Fresh off the news that Governor Jerry Brown’s first water restrictions might curtail shower use, Californians are questioning why, exactly, Nestlé is still pumping out their most precious commodity. A MoveOn petition demanding that the company “stop bottling water from California immediately” has now collected 26,000 signatures, while another group of protesters recently shut down a Sacramento plant by picketing out front with torches and pitchforks.
The total amount of water Nestlé uses statewide is unknown, but a Salon story reports that one of the dozen plants it operates “in severely dry regions” is among the nation’s largest. Rubbing salt in the wound, Nestlé then sells that water back to residents for a huge profit as Nestlé Pure Life, Arrowhead, and other brands. (It made $4 billion from bottled water in 2013.)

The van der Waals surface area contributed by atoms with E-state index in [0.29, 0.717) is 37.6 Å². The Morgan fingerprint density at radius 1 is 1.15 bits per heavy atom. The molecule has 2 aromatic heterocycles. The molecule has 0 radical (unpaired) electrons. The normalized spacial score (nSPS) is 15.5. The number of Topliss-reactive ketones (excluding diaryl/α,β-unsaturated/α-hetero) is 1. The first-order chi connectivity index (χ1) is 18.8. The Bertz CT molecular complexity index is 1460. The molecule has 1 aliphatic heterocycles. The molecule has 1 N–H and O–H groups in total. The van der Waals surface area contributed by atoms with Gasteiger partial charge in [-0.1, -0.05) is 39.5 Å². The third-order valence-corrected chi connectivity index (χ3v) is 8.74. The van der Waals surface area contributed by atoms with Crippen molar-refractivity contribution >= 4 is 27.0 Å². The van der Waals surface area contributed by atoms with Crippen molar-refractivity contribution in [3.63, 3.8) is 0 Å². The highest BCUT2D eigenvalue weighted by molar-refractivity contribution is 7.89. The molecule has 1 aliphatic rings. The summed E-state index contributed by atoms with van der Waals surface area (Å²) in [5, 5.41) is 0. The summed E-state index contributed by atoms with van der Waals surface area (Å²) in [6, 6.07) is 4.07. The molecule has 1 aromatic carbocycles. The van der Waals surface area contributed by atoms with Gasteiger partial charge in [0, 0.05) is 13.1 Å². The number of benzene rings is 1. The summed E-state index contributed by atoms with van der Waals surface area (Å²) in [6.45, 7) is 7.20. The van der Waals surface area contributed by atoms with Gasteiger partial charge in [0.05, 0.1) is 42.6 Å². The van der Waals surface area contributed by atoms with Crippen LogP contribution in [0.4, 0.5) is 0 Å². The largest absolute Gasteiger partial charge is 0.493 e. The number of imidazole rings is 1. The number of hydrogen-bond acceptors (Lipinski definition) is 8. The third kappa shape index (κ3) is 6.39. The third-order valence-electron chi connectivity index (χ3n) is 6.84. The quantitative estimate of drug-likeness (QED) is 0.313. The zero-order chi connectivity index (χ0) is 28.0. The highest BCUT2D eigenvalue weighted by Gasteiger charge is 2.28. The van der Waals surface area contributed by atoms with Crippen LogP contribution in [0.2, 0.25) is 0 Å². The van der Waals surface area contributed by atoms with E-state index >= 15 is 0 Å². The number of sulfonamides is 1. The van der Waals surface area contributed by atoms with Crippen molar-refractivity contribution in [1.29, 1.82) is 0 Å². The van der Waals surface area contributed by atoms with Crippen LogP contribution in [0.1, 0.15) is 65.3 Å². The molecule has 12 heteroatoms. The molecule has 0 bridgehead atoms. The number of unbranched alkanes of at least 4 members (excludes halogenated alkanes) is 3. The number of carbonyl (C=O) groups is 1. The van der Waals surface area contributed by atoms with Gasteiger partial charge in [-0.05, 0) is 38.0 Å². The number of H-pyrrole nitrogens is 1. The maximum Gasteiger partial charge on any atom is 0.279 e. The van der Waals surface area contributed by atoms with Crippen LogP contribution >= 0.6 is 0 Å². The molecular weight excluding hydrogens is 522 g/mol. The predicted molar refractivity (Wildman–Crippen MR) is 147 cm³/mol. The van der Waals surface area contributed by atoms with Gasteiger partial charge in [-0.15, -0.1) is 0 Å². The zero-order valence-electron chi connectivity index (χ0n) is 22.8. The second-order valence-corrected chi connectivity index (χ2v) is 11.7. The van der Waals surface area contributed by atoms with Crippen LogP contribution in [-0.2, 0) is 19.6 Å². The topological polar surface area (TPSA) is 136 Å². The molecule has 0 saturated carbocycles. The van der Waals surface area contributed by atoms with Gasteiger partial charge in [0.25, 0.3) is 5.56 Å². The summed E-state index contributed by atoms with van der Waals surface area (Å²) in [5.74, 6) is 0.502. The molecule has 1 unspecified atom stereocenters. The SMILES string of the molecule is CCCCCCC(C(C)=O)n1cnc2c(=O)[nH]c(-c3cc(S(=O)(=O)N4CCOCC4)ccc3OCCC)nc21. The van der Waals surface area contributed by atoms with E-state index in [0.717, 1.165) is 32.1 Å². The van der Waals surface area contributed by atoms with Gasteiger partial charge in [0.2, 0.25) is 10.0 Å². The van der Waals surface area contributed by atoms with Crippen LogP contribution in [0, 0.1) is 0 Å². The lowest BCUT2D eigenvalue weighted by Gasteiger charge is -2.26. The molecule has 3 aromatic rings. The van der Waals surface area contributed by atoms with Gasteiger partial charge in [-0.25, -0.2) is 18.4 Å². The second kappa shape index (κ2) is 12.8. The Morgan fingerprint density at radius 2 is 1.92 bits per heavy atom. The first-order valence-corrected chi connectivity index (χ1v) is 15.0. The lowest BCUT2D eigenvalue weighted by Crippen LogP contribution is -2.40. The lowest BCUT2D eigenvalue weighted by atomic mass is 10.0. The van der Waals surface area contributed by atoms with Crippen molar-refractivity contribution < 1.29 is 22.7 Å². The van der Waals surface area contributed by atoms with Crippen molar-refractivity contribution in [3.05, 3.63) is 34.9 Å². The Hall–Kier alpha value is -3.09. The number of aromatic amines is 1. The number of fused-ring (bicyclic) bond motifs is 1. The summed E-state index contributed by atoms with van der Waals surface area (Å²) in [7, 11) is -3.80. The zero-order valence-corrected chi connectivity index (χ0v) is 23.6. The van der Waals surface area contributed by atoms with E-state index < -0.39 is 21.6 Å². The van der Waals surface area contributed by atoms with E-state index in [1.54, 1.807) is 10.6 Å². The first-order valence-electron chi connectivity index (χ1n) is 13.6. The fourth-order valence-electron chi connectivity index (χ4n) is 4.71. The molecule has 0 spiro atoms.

Nestlé has responded by saying that it “adheres to all drought restrictions,” but this leaves out a nifty trick the company has been utilizing: pumping water out of Native American territories, lands that are exempt from local water restrictions. As the Desert Sun discovered, a Nestlé plant on the Morongo Reservation cranks out somewhere north of 1 billion bottles a year — though the tribe doesn’t release statistics on how much actual spring water Nestlé uses. However much it is, residents surely feel justified in wanting the nozzle tightened. “The fact that they’ve turned exporting groundwater during a drought into a moneymaking enterprise,” the Salon story notes, “is absurd.”